12. ^ Frost, p. 9
  13. ^ Duncan (1905), p. 10
  14. ^ a b Duncan (1905), pp. 13–14
  15. ^ Erich Benedikt, "Notizen zu Schuberts Messen. Mit neuem Uraufführungsdatum der Messe in F-Dur", Österreichische Musikzeitschrift 52, 1-2/1997, p. 64
  16. ^ Steblin
  17. ^ Gibbs (2000), p. 39
  18. ^ Newbould (1999), p. 64
  19. ^ Newbould (1999), p. 40
  20. ^ Gibbs (1997), p. 108
  21. ^ Duncan (1905), p. 26
  22. ^ McKay, p. 56
  23. ^ Gibbs (2000), p. 44
  24. ^ Newbould (1999), p. 66
  25. ^ Duncan (1905), pp. 90–93
  26. ^ a b Newbould (1999) pp. 69–72
  27. ^ Gibbs (2000), p. 59
  28. ^ Newbould (1999), p. 235
  29. ^ Gibbs (2000), p. 67
  30. ^ Gibbs (2000), p. 68
  31. ^ Hadow, William Henry (1911). "Franz Schubert". Encyclopedia Britannica. 24. London, New York: The Encyclopedia Britannica Company. pp. 380. 
  32. ^ a b Austin (1873), pp. 46–47
  33. ^ Wilberforce (1866), pp. 90–92
  34. ^ Wilberforce (1866), p. 25
  35. ^ Newbould (1999), p. 173
  36. ^ Gibbs (1997), p. 228
  37. ^ Gibbs (2000), p. 111
  38. ^ Thayer, pp. 299–300
  39. ^ Newbould (1999), p. 215
  40. ^ Newbould (1999), p. 210
  41. ^ Newbould (1999), p. 218
  42. ^ Duncan (1905), p. 99
  43. ^ Newbould (1999), pp. 221–225
  44. ^ Emmons, p. 38
  45. ^ Newbould (1999), p. 228
  46. ^ Newbould (1999), p. 254
  47. ^ Newbould (1999), pp. 265–266
  48. ^ Smith & Carlson, p. 78
  49. ^ Newbould (1999) pp. 261–263
  50. ^ Newbould (1999) pp. 270–274
  51. ^ Gibbs (1997), p. 202
  52. ^ a b c Newbould (1999), p. 385
  53. ^ Newbould (1999) ibid, and comments in the liner notes to the cd recording issued on Hyperion Records
  54. ^ Schonberg, p. 130
  55. ^ Brian Newbould, Schubert: The Music and the Man, UCLA Press, 1997, discusses Schubert's medical history and his death; leans toward Schubert's contracting syphilis in 1822 and dying from it, while judging the evidence not quite conclusive.
  56. ^ Brian Newbould, 1999, on the medical evidence
  57. ^ Newbould ibid
  58. ^ Gibbs (2000), pp. 168–169
  59. ^ a b Duncan (1905), pp. 79–80
  60. ^ Gibbs (2000), p. 197
  61. ^ Ewen, p. 384
  62. ^ Lev.
  63. ^ Gammond (1982), p. 117
  64. ^ Gammond (1982), pp. 76–81
  65. ^ Brown, p. 630
  66. ^ Plantinga, Leon (1984). Romantic Music: A History of Musical Style in Nineteenth-Century Europe. Norton. pp. 117.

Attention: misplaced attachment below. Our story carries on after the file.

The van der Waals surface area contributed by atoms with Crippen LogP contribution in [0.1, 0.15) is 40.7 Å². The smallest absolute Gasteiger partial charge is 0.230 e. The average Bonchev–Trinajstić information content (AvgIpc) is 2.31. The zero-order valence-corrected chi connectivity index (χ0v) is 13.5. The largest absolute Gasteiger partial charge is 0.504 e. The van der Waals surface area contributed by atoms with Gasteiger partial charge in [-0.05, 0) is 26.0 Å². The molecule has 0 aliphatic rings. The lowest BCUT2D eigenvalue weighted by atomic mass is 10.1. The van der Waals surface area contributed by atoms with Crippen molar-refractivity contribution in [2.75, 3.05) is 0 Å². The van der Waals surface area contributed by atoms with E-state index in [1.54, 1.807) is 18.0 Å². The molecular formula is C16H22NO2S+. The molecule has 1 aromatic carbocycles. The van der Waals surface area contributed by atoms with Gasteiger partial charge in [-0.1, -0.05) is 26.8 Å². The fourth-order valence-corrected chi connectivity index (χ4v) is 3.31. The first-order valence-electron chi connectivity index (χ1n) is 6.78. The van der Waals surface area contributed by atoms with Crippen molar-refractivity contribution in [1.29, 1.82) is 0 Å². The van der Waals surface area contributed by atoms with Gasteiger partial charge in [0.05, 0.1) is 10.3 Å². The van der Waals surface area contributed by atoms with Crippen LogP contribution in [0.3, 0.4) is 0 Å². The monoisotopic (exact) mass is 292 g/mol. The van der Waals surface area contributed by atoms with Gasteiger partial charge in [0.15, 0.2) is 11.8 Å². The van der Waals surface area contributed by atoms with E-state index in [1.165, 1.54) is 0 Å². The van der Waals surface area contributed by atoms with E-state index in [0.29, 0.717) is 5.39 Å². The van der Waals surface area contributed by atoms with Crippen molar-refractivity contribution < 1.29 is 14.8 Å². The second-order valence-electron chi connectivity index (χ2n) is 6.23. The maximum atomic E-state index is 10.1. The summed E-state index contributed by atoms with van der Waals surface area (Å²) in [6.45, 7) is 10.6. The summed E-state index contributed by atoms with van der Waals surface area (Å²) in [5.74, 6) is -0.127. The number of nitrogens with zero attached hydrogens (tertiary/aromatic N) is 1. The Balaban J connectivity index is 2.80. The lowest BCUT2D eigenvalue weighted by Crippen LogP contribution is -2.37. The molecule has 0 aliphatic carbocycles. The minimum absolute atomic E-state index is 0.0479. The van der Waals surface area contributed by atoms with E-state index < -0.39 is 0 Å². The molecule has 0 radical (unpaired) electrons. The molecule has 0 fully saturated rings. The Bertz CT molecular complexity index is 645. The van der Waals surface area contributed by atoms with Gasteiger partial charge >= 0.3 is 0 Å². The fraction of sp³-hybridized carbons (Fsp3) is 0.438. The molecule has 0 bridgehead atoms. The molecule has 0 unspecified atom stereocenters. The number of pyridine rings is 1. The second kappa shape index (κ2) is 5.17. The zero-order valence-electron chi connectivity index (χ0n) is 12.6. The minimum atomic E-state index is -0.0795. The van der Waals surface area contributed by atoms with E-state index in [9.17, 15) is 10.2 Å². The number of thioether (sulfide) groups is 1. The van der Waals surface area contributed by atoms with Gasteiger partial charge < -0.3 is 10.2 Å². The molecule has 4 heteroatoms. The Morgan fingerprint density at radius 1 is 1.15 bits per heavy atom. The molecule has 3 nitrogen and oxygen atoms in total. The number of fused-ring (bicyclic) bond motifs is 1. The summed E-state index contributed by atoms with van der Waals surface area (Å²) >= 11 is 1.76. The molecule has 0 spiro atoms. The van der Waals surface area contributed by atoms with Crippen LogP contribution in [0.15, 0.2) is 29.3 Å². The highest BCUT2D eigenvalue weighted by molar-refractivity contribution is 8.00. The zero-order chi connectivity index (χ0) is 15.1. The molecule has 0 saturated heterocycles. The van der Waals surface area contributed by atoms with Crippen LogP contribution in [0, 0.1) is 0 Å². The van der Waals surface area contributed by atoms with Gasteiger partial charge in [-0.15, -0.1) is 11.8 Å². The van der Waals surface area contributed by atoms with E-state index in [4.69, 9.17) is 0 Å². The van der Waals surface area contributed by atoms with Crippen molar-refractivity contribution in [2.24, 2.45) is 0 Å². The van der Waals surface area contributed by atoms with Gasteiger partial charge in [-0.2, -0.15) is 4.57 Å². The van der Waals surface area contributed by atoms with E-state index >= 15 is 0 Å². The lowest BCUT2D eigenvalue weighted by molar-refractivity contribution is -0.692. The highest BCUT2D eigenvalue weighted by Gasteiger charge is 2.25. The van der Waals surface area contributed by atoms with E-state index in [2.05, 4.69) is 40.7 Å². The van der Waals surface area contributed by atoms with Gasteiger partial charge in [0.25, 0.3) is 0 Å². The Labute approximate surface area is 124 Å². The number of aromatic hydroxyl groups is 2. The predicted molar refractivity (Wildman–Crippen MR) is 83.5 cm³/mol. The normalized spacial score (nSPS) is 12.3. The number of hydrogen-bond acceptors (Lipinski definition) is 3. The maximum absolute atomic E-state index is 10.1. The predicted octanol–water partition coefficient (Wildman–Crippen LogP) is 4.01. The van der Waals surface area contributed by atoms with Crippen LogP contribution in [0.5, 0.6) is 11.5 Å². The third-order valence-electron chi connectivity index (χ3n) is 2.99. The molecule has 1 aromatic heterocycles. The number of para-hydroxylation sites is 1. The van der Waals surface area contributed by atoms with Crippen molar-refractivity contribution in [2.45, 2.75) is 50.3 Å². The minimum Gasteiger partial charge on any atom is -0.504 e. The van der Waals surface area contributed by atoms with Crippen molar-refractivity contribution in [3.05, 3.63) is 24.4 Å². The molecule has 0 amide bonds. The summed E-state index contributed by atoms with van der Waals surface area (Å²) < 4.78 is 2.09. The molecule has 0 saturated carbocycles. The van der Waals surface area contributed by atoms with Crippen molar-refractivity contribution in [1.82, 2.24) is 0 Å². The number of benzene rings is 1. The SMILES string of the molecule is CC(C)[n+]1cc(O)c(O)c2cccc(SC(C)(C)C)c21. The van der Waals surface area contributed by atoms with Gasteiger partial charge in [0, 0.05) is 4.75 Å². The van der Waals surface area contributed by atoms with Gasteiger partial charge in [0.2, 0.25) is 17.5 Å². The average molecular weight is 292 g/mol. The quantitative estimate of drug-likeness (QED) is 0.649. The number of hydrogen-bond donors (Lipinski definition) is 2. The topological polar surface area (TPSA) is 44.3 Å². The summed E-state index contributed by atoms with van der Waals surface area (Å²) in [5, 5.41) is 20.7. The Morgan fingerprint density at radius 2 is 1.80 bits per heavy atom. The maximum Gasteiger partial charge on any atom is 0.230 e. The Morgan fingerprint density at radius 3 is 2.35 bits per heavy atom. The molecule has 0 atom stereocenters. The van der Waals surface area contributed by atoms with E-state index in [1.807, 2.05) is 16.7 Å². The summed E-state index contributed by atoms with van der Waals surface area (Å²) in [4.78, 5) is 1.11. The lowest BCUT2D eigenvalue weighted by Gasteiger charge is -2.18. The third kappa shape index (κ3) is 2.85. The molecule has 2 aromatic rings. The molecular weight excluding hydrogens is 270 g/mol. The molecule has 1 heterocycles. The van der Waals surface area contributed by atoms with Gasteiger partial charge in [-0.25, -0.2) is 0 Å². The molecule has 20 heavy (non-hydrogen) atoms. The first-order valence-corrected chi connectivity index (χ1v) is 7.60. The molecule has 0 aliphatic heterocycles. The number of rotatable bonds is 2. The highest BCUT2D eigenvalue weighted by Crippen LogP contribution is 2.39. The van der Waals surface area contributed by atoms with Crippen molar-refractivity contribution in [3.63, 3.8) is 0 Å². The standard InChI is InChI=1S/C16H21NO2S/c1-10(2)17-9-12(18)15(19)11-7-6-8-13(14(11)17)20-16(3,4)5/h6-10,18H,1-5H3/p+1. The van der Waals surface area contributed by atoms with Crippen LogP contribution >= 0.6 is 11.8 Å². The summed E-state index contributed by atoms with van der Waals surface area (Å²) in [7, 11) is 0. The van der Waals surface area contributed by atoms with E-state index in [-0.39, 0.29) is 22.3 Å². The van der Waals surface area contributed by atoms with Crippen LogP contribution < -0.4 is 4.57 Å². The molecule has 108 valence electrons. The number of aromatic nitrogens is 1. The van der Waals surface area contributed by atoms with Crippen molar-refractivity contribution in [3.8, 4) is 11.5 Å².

67. ^ Plantinga, pp. 107–117
  68. ^ Swafford, p. 211
  69. ^ Gammond (1982), pp. 153–156
  70. ^ Dvořák, Century Illustrated, July 1894, pp. 344–345
  71. ^ Gammond (1982), p. 143, discussing in particular his chamber music
  72. ^ Duncan (1905), p. 80
  73. ^ a b Kreissle, pp. 297–332, in which Grove recounts his visit to Vienna.
  74. ^ Gibbs (2000), pp. 61–62
  75. ^ See e.g. Kreissle, p. 324, where Grove describes current (1860s) interest in Schubert's work, and Gibbs (1997), pp. 250–251, describing the size and scope of the 1897 Schubert centennial commemorations.
  76. ^ Liszt (1989), p. 144
  77. ^ a b Newbould (1999), pp. 403–404
  78. ^ Lindmayr, p. 56
  79. ^ Grove (1908), pp. 320–328
  80. ^ 1978 Deutsch Catalog
  81. ^ See references below for citations containing different numbers for the Unfinished Symphony.
  82. ^ Rodenberg, p. 118
  83. ^ Musical Times, February 1897, p. 113
  84. ^ Gibbs (1997), p. 318
  85. ^ a b "Schubert Ecstasy". Time. 3 December 1928. http://www.time.com/time/magazine/article/0,9171,928288,00.html. Retrieved 8 April 2009. 
  86. ^ Trans-Europe Express track listing

References

Nineteenth and early 20th-century scholarship

Modern scholarship

  • Brown, A. Peter (2002). The Symphonic Repertoire. Indiana University Press. ISBN 9780253334879. 
  • Deutsch, Otto Erich (1978). Franz Schubert, thematisches Verzeichnis seiner Werke in chronologischer Folge. Bärenreiter. ISBN 9783761805718. 
  • Emmons, Shirlee; Lewis,Wilbur Watkin (2006). Researching the Song: A Lexicon. Oxford University Press US. ISBN 9780195152029. 
  • Ewen, David (2007). Composers of Yesterday. READ BOOKS. ISBN 9781406759877. 
  • Gammond, Peter (1982). Schubert. Methuen. ISBN 0-413-46990-5. 
  • Gibbs, Christopher H. (2000). The Life Of Schubert. Cambridge University Press. ISBN 0-521-59512-6. 
  • Gibbs, Christopher H. [ed.] (1997). The Cambridge Companion to Schubert. Cambridge University Press. ISBN 9780521484244. 
  • Lev, Ray (1947). Album notes for Franz Schubert — Piano Sonata no. 15 in C Major (Unfinished); Allegretto in C Minor — Ray Lev, Pianist [78 RPM]. United States: Concert Hall Society (Release B3).